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Information asymmetry and capital structure: Evidence from regulation FD

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  • Petacchi, Reining

Abstract

This study uses Regulation Fair Disclosure (FD) as a plausibly exogenous shock to the information environment to identify the causal effect of information asymmetry on corporate financing behavior. Although Regulation FD prevents firms from selectively disclosing material information to market professionals in the equity market, firms can still do so to banks and rating agencies in the debt market. The standard׳s differential disclosure requirements lead to differential changes in the information environments between the two markets, providing a reasonably useful setting to examine the effect of information asymmetry on firms׳ capital structure. I find that firms with a high level of information asymmetry increase debt more than firms with a low level of information asymmetry post-Regulation FD. The results suggest that managers adjust the target leverage ratios to rely more on debt when facing higher costs of equity.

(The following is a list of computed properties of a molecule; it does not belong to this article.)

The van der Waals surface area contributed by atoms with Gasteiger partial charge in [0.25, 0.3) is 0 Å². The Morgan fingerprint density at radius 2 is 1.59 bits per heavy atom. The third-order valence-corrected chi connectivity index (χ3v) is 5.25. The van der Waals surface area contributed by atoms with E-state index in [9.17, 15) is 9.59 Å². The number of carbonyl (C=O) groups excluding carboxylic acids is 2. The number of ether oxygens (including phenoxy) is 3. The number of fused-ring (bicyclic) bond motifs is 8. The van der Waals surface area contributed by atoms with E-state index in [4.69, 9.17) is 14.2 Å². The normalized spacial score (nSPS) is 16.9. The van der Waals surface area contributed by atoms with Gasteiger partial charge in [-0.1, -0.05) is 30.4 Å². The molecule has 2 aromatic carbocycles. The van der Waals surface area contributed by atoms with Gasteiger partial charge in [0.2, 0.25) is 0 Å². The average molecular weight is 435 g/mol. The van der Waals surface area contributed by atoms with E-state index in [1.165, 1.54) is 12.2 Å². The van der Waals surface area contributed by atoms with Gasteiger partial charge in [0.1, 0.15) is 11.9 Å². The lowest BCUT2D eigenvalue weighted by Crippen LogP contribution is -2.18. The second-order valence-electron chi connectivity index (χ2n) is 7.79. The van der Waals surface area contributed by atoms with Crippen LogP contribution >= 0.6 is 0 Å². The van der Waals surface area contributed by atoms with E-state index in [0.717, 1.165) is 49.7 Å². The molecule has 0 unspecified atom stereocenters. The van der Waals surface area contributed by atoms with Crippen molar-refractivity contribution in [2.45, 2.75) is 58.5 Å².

Suggested Citation

  • Petacchi, Reining, 2015. "Information asymmetry and capital structure: Evidence from regulation FD," Journal of Accounting and Economics, Elsevier, vol. 59(2), pages 143-162.
  • Handle: RePEc:eee:jaecon:v:59:y:2015:i:2:p:143-162
    DOI: 10.1016/j.jacceco.2015.01.002
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    Cited by:

    1. Mamatzakis, Emmanuel & Zhang, Xiaoxiang & Wang, Chaoke, 2016. "Invisible hand discipline from informed trading: Does market discipline from trading affect bank capital structure?," MPRA Paper 76215, University Library of Munich, Germany.
    2. repec:spr:series:v:8:y:2017:i:3:d:10.1007_s13209-017-0160-2 is not listed on IDEAS

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